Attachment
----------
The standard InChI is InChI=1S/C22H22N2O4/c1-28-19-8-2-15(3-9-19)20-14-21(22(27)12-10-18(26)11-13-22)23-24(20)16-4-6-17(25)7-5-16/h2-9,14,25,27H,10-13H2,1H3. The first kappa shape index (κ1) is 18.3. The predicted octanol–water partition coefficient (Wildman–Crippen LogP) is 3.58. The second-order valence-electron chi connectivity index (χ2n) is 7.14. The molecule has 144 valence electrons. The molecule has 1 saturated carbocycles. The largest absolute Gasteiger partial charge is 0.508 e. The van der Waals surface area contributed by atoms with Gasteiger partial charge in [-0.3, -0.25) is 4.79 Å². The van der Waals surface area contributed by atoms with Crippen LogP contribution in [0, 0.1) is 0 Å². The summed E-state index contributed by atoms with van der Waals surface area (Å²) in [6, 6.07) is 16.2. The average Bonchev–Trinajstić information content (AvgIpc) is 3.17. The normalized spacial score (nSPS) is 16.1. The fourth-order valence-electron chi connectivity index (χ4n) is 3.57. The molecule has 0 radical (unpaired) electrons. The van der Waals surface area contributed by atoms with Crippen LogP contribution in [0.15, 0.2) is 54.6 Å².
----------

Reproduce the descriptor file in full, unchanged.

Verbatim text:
The standard InChI is InChI=1S/C22H22N2O4/c1-28-19-8-2-15(3-9-19)20-14-21(22(27)12-10-18(26)11-13-22)23-24(20)16-4-6-17(25)7-5-16/h2-9,14,25,27H,10-13H2,1H3. The first kappa shape index (κ1) is 18.3. The predicted octanol–water partition coefficient (Wildman–Crippen LogP) is 3.58. The second-order valence-electron chi connectivity index (χ2n) is 7.14. The molecule has 144 valence electrons. The molecule has 1 saturated carbocycles. The largest absolute Gasteiger partial charge is 0.508 e. The van der Waals surface area contributed by atoms with Gasteiger partial charge in [-0.3, -0.25) is 4.79 Å². The van der Waals surface area contributed by atoms with Crippen LogP contribution in [0, 0.1) is 0 Å². The summed E-state index contributed by atoms with van der Waals surface area (Å²) in [6, 6.07) is 16.2. The average Bonchev–Trinajstić information content (AvgIpc) is 3.17. The normalized spacial score (nSPS) is 16.1. The fourth-order valence-electron chi connectivity index (χ4n) is 3.57. The molecule has 0 radical (unpaired) electrons. The van der Waals surface area contributed by atoms with Crippen LogP contribution in [0.15, 0.2) is 54.6 Å².